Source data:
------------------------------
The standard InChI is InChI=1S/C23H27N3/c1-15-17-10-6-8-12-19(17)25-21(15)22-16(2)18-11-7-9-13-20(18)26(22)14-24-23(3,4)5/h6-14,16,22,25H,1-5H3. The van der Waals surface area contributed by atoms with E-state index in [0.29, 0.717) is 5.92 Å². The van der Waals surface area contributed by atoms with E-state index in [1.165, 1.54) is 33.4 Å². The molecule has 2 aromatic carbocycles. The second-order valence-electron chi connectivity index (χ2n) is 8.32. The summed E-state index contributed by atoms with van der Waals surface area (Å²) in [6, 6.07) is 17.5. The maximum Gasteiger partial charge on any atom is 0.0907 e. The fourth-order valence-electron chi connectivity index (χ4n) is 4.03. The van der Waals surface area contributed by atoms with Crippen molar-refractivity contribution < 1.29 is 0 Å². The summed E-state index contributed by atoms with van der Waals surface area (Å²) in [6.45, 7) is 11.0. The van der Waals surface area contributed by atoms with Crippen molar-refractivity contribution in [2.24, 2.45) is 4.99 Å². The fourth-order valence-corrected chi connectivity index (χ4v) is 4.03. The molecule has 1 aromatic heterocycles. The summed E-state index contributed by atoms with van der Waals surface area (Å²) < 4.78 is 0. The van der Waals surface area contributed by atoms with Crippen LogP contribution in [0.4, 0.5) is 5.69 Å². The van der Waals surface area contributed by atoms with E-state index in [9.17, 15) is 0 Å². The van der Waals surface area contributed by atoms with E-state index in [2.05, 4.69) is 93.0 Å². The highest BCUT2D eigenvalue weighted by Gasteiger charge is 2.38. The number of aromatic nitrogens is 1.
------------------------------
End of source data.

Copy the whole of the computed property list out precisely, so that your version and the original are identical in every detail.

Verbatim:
The standard InChI is InChI=1S/C23H27N3/c1-15-17-10-6-8-12-19(17)25-21(15)22-16(2)18-11-7-9-13-20(18)26(22)14-24-23(3,4)5/h6-14,16,22,25H,1-5H3. The van der Waals surface area contributed by atoms with E-state index in [0.29, 0.717) is 5.92 Å². The van der Waals surface area contributed by atoms with E-state index in [1.165, 1.54) is 33.4 Å². The molecule has 2 aromatic carbocycles. The second-order valence-electron chi connectivity index (χ2n) is 8.32. The summed E-state index contributed by atoms with van der Waals surface area (Å²) in [6, 6.07) is 17.5. The maximum Gasteiger partial charge on any atom is 0.0907 e. The fourth-order valence-electron chi connectivity index (χ4n) is 4.03. The van der Waals surface area contributed by atoms with Crippen molar-refractivity contribution < 1.29 is 0 Å². The summed E-state index contributed by atoms with van der Waals surface area (Å²) in [6.45, 7) is 11.0. The van der Waals surface area contributed by atoms with Crippen molar-refractivity contribution in [2.24, 2.45) is 4.99 Å². The fourth-order valence-corrected chi connectivity index (χ4v) is 4.03. The molecule has 1 aromatic heterocycles. The summed E-state index contributed by atoms with van der Waals surface area (Å²) < 4.78 is 0. The van der Waals surface area contributed by atoms with Crippen LogP contribution in [0.4, 0.5) is 5.69 Å². The van der Waals surface area contributed by atoms with E-state index in [9.17, 15) is 0 Å². The van der Waals surface area contributed by atoms with E-state index in [2.05, 4.69) is 93.0 Å². The highest BCUT2D eigenvalue weighted by Gasteiger charge is 2.38. The number of aromatic nitrogens is 1.